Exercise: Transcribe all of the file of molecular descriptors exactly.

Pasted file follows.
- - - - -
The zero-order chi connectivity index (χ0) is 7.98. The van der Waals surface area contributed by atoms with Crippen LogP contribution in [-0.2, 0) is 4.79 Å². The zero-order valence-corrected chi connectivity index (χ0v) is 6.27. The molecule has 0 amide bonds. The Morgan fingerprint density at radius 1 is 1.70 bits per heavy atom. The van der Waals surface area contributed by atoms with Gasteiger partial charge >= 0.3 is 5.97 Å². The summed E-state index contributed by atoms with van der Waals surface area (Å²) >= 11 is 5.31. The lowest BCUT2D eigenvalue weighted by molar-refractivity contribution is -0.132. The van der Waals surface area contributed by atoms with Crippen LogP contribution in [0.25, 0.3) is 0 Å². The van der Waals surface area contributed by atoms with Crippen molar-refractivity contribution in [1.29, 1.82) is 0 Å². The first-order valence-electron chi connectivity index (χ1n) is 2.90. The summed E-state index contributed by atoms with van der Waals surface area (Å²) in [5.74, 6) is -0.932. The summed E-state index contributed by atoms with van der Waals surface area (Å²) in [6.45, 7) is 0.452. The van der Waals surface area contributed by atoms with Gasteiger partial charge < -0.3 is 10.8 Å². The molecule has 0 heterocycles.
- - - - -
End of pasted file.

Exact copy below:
The zero-order chi connectivity index (χ0) is 7.98. The van der Waals surface area contributed by atoms with Crippen LogP contribution in [-0.2, 0) is 4.79 Å². The zero-order valence-corrected chi connectivity index (χ0v) is 6.27. The molecule has 0 amide bonds. The Morgan fingerprint density at radius 1 is 1.70 bits per heavy atom. The van der Waals surface area contributed by atoms with Gasteiger partial charge >= 0.3 is 5.97 Å². The summed E-state index contributed by atoms with van der Waals surface area (Å²) >= 11 is 5.31. The lowest BCUT2D eigenvalue weighted by molar-refractivity contribution is -0.132. The van der Waals surface area contributed by atoms with Crippen LogP contribution in [0.25, 0.3) is 0 Å². The van der Waals surface area contributed by atoms with Crippen molar-refractivity contribution in [1.29, 1.82) is 0 Å². The first-order valence-electron chi connectivity index (χ1n) is 2.90. The summed E-state index contributed by atoms with van der Waals surface area (Å²) in [5.74, 6) is -0.932. The summed E-state index contributed by atoms with van der Waals surface area (Å²) in [6.45, 7) is 0.452. The van der Waals surface area contributed by atoms with Gasteiger partial charge < -0.3 is 10.8 Å². The molecule has 0 heterocycles.